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Sunday, 27 April 2008

Pedestrianising the High Street

The Central Somerset Gazette in its latest issue reports the latest on plans to close Street High Street to traffic.

The Parish Council debated the issue the previous week, apparently, and Terry Napper is reported as saying "There is a general feeling that things are moving too fast."

It's four years, more or less, since I first heard David Pipes suggest pedestrianisation (I see he's stepping down from local politics, by the way), so there's been time to think about it.

My own feelings are that a High Street without cars and lorries would be a much pleasanter place to shop, sit out with a coffee, and generally be sociable. Occasions when the central portion of the High Street was closed for road works or whatever have shown how pleasant it could be.

Visitors to Clarks Village would be more likely to continue their shopping in the High Street if the environment of the Village continued into the village.

It's the side-effects that need to be carefully studied.

It's not a matter of needing more parking space. The High Street central section has no parking spaces anyway. It's not a matter of delivery lorries reaching the shops. They have rear access.

There's the question of the fire service. They say they would lose precious time if they couldn't drive down the High Street. I believe that a passageway wide enough for emergency vehicles would have to be left open, and a warning bell controlled from the fire station placed in the pedestrian area. It would be good to know how many times a year our firemen need to use the High Street. I guess not many.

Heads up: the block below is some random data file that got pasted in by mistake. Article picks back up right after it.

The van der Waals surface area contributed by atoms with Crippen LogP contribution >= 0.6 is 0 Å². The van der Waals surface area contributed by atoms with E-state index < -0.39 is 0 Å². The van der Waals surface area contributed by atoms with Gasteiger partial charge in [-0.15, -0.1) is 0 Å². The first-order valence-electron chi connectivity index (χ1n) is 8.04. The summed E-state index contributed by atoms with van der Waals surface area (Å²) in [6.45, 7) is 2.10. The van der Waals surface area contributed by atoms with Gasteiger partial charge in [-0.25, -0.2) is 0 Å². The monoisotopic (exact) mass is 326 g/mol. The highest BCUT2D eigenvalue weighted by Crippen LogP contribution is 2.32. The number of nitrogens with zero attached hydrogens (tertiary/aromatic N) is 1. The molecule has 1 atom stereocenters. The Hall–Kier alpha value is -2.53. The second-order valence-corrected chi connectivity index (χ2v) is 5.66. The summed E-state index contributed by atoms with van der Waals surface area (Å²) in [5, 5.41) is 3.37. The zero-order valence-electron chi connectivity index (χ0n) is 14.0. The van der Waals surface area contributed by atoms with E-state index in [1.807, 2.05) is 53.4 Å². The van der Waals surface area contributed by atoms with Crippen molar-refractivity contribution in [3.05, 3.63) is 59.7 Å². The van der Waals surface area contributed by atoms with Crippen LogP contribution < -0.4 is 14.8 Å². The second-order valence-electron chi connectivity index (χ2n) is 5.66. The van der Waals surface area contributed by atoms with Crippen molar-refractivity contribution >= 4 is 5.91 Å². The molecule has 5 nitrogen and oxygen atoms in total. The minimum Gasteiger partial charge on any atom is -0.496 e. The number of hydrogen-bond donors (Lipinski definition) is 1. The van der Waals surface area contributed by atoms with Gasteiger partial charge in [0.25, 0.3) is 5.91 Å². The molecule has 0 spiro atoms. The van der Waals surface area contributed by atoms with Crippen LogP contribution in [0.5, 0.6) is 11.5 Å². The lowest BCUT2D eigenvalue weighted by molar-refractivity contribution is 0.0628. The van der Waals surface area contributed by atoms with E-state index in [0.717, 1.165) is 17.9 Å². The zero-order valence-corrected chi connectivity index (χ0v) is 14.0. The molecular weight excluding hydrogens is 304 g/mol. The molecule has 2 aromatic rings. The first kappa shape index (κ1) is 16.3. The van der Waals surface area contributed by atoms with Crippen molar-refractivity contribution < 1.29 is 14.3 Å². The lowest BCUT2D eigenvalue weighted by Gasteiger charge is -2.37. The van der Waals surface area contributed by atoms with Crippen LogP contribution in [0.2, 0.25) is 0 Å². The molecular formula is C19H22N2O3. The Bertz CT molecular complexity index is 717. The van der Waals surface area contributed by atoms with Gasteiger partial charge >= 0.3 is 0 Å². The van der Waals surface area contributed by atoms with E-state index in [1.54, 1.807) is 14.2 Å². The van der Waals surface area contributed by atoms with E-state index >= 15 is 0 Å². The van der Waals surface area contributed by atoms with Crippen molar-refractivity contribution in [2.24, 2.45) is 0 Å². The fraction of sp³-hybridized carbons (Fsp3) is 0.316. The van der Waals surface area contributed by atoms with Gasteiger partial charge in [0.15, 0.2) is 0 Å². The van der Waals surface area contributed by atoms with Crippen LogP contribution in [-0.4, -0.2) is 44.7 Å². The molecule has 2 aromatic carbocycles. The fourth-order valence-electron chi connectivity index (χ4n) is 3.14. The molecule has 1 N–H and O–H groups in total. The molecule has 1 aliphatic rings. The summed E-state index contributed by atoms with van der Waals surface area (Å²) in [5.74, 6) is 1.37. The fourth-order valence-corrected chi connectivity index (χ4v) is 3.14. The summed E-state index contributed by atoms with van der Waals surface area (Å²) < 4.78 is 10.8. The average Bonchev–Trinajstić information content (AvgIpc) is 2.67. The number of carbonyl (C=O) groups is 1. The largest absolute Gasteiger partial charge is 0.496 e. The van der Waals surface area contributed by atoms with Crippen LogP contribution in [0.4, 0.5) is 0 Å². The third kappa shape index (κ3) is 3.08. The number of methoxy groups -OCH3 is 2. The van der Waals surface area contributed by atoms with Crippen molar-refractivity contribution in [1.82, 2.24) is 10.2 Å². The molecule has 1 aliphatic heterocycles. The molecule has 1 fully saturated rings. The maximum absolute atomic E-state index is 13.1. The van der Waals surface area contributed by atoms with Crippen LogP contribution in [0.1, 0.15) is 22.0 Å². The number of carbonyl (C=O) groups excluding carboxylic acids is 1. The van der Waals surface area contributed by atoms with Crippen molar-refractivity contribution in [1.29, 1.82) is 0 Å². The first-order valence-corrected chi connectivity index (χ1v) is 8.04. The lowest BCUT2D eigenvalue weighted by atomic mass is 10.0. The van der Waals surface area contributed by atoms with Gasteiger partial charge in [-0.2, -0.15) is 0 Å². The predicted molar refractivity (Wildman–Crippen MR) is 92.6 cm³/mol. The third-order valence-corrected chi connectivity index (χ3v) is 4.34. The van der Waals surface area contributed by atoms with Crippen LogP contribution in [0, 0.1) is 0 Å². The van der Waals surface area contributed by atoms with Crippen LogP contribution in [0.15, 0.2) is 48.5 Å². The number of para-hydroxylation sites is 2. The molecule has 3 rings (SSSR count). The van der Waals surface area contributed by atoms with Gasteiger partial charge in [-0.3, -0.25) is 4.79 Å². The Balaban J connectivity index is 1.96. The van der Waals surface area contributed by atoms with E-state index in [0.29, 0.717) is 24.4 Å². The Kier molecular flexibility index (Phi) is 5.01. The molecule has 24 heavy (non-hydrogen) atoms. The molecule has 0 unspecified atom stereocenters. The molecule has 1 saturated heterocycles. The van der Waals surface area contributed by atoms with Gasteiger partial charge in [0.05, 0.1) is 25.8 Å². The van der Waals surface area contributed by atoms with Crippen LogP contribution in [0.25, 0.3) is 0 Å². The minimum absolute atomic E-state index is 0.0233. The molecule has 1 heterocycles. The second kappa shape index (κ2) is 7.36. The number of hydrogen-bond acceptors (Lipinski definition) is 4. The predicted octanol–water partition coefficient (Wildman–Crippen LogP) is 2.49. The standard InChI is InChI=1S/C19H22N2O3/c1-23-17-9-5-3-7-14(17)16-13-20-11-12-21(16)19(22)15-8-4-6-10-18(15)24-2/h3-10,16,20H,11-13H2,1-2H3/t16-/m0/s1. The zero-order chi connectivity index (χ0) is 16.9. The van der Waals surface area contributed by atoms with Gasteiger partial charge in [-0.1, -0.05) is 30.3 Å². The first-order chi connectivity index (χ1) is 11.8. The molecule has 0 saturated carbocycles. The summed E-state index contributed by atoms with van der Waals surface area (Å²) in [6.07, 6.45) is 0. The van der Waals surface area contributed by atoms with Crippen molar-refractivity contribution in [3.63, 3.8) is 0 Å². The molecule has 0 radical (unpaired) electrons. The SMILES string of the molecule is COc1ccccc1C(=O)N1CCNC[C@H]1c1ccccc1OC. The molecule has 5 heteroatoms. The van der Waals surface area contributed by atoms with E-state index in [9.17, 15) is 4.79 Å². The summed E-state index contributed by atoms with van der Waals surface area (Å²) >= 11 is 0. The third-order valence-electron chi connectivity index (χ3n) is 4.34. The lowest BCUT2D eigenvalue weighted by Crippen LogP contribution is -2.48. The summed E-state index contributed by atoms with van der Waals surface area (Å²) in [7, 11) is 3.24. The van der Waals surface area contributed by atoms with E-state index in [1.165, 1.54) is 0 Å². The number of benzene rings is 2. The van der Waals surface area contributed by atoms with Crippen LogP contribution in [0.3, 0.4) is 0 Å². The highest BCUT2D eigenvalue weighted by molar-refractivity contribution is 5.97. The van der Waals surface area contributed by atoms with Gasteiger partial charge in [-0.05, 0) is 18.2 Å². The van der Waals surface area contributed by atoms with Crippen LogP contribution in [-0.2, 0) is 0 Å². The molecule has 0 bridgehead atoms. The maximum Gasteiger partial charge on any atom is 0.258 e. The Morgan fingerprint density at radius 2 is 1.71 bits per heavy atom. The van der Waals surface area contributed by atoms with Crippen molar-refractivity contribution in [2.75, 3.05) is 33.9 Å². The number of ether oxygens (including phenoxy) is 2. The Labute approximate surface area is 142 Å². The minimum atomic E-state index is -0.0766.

Trickier is the question where cars that want to get from West End to the Cross would go. People who live in Cranhill Road are afraid their road will be used as a rat-run. Farm Road, as they point out, shouldn't be used either, with the busy pedestrian crossing from one part of Clarks Village to the other. One narrow road I know in north Bristol, formerly used as a rat-run, was simply closed to cars and lorries by bollards at one end. We do need a proper traffic survey and well thought out alternative routes clearly signed.

The trouble is that the trial of closing the High Street is going to consist of a market one day a week. That will show nothing. Drivers will not get used to using an alternative route, as they will have to if and when pedestrianisation comes. They will simply drive their usual way, see that on that particular day they can't use the High Street, and with a merry song (I don't think) go down Cranhill Road instead.

So, a survey, please.

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